People social distancing in queue

Scotland is in recession… in other news, we’ve heard that water is wet…

So, following up from last week’s news that the UK is in recession, we’ve had official confirmation that Scotland is also. Monthly GDP statistics published this morning by the Scottish Government confirm that the economy contracted by 19.7% in Q2, following a contraction in Q1 of 2.5%.

These figures are very similar to the contractions at the UK level. Two quarterly contractions in a row mean a recession is confirmed. Given the similarity to the UK contraction, this also means that Scotland is not performing well when compared internationally, with Spain the only country in the EU or G7 to see a bigger contraction since the end of last year.

What does this tell us about how the economy is faring, and crucially, recovering?

Monthly figures

Underneath the quarterly figures, the monthly figures allow us to better track the path of the pandemic and associated lockdown.

Chart: GDP index, July 2019 =100

Scottish GDP Index July 2019=100

Source: Scottish Government

We can see that after falls in March and April, when the restrictions were at their peak, the economy started to expand slightly in May, and slightly faster in June, as more businesses were able to operate. The Scottish economy expanded 5.7% in June as a result of easing of restrictions. Interestingly, this was less than the 8% at the UK level.

We can see from the chart above the any recovery from the pandemic is likely to be slow, and not very reminiscent of the “V” shape that some optimists talked about at the beginning of the pandemic. Our expectation is that this shape of recovery is likely to continue into next quarter.

How are different sectors doing?

Digging under these numbers shows the sectors that have been hit the hardest by the pandemic, highlighting the scale of the challenge and how slowly they are recovering.

Chart: GDP index, selected sectors, July 2019=100

GDP index, Selected sectors, July 2019=100

Source: Scottish Government

 

Accommodation and Food Services has been the hardest hit sector, with output falling 87% between February and April 2020. We can see that all of these hard hit sectors are recovering slowly, A&F and Transport and Comms in particular are going to take many months and probably years to get back to pre-crisis levels.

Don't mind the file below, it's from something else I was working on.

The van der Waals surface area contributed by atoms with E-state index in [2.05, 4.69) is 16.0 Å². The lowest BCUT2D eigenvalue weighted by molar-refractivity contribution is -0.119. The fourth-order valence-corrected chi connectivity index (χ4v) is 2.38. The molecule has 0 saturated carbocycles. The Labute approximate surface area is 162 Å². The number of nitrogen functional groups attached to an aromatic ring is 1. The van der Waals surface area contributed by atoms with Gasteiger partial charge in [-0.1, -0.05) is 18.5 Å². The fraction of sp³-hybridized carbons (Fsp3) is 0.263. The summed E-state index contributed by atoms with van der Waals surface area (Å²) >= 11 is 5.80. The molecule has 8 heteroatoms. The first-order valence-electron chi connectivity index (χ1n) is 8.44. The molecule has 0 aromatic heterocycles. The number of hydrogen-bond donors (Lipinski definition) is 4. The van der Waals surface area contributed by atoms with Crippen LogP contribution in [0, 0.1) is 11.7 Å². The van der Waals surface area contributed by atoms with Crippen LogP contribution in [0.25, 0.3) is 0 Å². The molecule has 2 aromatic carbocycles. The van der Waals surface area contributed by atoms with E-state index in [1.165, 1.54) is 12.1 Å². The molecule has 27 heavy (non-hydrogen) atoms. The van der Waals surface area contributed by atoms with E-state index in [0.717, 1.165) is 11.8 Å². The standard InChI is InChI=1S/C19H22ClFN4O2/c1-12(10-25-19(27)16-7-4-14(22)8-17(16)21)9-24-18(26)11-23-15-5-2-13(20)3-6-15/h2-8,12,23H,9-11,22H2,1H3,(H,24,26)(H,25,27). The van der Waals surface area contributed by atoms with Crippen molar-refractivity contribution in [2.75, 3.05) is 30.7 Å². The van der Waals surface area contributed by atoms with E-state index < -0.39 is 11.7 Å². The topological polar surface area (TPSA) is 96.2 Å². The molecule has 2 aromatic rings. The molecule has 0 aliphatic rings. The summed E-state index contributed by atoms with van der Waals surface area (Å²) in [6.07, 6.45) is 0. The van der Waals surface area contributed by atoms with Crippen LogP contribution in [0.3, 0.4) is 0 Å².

A combination of fragile business and consumer confidence, changing consumer behaviour, and capacity constraints to protect public health will continue to act as a drag on these sectors in the months to come.

 So what next?

Our article from last week, which covers the latest data on the Scottish economy, highlights that a large number of businesses have reopened in recent weeks, so we are likely to see growth continue in the economy.

Our recently released Scottish Business Monitor, which we discuss here, also highlights the issues that businesses are facing as they start to try to operate again. Concern over the unwinding of the Job Retention Scheme, precarious cash flow position and increased indebtedness all point to a more fragile business base.

 Conclusion

The economy has started to grow during May and June, just as we have official confirmation that Scotland is in recession. We will continue to see growth in the economy through July and August, as more businesses open up. The impact of local lockdowns, at their current scale at least, will act as a drag on growth but is unlikely to outweigh the activity of businesses starting up again.

However, despite the growth numbers we are likely to see, it is important to remember what this is actually measuring, and not allow it to hide to human cost that is coming as a result of this economic crisis. Coming down the track is a wave of unemployment, once the furlough scheme is removed and employers have to make tough decisions about their staffing levels in this new environment.

So – when we come out of recession next quarter – which we almost certainly will – let’s not celebrate too much. Any commentator who suggests that this means we are well on the road to recovery will simply be wrong.

Authors

Adam is a Knowledge Exchange Associate at the Fraser of Allander Institute. He joined the FAI in 2018 and has been involved in various projects, particularly those involving IO modelling. Adam has an honours degree in economics and has recently completed his masters in economics.

Find out more about Adam.

James is part of the knowledge exchange team, which involves connecting academia to business, government, and the public. He has a Masters in Applied Economics, a degree in Mathematics, Statistics & Economics and is experienced in working on a wide range of projects for public and private sector clients.

Find out more about James.

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